As you know, we had a terrific Question-of-the-Day Marathon in August. Below you can read the rest of my answers for the month (Part 1 here). Enjoy, and let me know if you want me to elaborate on anything!
Q: What’s the best deal that you’ve ever gotten in a store?
A: I’m not sure about my best deal ever, but I always get mindboggled when I’m shopping at an off-price store and I see what the original price was– once I got a $90 dress for $5!
Q: Do you have any side income other than your paychecks?
A: Does doing Pinecone surveys count? And then the little bit that comes from my blog, I guess.
I also have two vague dreams for side work for the future: writing fiction, and selling decorated cookies! The first I’m actively (though slowly) moving towards, the second may always be an idle fantasy….
Q: What are your vices?
A: My dessert habit is both a financial and nutritional vice... I've gotta keep well-stocked with cookies and ice cream!
Q: While growing up, what were you taught about personal money management by your immediate family and surroundings?
A: Good question, and something I’ve been meaning to blog about.
We never talked too much about money directly when I was a kid, but some things I picked up from my parents were:
- If you really want something, you can find a way to afford it. As a kid, I knew that although I couldn’t have everything we wanted, if there were things I really wanted, the family would make it happen financially. Things like vacations (not lavish ones, but not super-cheap, either) were important to us as a family so we took them every year. I never felt rich, and we weren’t, but I saw money as a tool my parents always seemed able to manage to help us do what we most wanted to do. (In retrospect, I know that some of the trade-offs included things like not saving enough for their retirement.)
- If you really want something, you have to work to make it happen. For example, when I was 12 and fell in love with horses, my parents told me they’d pay for only two riding lessons a month. Either I could be satisfied with that, or pay for the rest myself. I worked in the stables, got a paper route, and babysat—and I got my weekly riding lessons.
- Spending money to impress other people is silly and wasteful. My family was very down-to-earth on this front, not much emphasis on status symbols or conspicuous consumption, and as a result I (thankfully) have no comprehension of how people can spend so much money on things because they’re brand names or trendy.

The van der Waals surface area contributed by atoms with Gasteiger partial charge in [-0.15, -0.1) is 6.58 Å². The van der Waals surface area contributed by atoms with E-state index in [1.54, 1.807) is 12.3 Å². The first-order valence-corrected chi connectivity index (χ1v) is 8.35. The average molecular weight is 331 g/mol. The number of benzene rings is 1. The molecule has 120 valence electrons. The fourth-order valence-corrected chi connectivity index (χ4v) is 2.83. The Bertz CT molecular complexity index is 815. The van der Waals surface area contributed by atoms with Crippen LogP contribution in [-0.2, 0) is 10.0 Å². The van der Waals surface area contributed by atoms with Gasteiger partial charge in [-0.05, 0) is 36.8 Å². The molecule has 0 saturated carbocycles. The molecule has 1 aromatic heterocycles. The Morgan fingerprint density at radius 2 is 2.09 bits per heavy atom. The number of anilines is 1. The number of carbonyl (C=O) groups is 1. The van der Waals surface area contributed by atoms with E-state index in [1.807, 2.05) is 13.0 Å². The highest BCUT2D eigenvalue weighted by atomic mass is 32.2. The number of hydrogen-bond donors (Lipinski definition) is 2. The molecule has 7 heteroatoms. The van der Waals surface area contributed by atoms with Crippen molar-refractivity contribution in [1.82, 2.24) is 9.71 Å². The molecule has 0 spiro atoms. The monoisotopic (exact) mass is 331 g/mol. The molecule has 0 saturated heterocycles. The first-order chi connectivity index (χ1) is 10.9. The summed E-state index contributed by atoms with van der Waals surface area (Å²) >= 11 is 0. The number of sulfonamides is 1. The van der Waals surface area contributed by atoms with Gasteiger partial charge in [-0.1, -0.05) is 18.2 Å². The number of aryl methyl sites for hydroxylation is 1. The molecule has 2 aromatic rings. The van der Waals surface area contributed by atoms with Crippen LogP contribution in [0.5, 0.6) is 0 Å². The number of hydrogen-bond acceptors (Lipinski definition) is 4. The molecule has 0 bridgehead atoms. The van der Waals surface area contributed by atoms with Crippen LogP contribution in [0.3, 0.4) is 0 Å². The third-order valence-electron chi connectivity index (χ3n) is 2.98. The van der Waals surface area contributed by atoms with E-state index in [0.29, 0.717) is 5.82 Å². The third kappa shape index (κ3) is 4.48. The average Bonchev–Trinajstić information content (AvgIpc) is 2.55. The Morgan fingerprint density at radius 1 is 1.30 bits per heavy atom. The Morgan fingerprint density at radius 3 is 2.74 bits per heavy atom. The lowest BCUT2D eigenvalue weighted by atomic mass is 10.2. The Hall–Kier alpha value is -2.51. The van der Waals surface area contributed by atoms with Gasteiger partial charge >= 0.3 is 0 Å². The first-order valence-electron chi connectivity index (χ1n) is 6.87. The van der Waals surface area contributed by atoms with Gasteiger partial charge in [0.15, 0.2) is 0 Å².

Q: What was the very first thing you purchased using credit? What was the very last thing you purchased using credit?
A: The first thing... hmm, I definitely don't remember. My best guess would be an airline ticket home from college, since that was back before I got in the habit of charging everyday expenses.
The most recent thing is groceries this evening.
Q: How much of a balance do you leave on your checking account(s)?
A: Way too much... I'm in the habit of keeping $1,000 in checking, but I know it's silly and I'm trying to work my way down.
Q: If tomorrow you were to suddenly find yourself unemployed, what would your action plan be and how much trouble do you feel you’d be in?
A: I'd be alright; I have enough in savings to last me a good long time. I wouldn't *want* to burn through a lot of my savings, though. It'd probably actually push me towards moving to the Washington DC area, a move I've been wanting to make. It wouldn't make much sense to do a job-hunt here in Chicago and then move in a relatively short time. My parents live in the DC area, so I'd probably move in with them for a bit post-move if I couldn't find a job.
I'd also like to say that I'd use my unemployed free time to work on writing fiction-- I hope I would-- although I have a suspicion things'd be stressful enough that it wouldn't be too productive.
Q: What is your hobby and how much money do you spend on it?
A: Good question!
My main hobby is writing fiction. It's pretty much free, unless you count the $10 or so every other month when it's my turn to provide food and drinks for my writing group.
Q: What factors affected the career you chose? Was it purely about the pay or were there other aspects that influenced the decision?
A: Well, I don’t think I really have a “career,” per se– I intend that whatever work I do will always be centered around making a positive difference in society, but I hope to try a wide variety of different experiences toward that end. Suffice it to say that money is pretty low on the list of what I value in a job (after social impact, personal enjoyment, personal growth and development, work hours and flexibility, etc)– although to be perfectly honest it pops up in my thinking more often than I wish were the case.
Q: In the past 24 hours, what have you done in relation to money?
A: The only purchase was buying snacks for my desk at work, $4.07. I did check my bank account and credit card statements online, though, and scheduled my credit card payment for next Monday.
Q: What does money mean to you?
A: For me, money is a tool, or a means to my ends. I’d go so far as to call it a “necessary evil”– I wish I didn’t have to worry about money in any of my decisions. But since of course I do have to think about money, I’m determined to completely master it instead of having it master me. It’s a tool I want to use as skillfully as possible in order to promote a good, happy life for myself and others. It doesn’t mean anything intrinsically to me, but I can control it to maximize the things that do matter.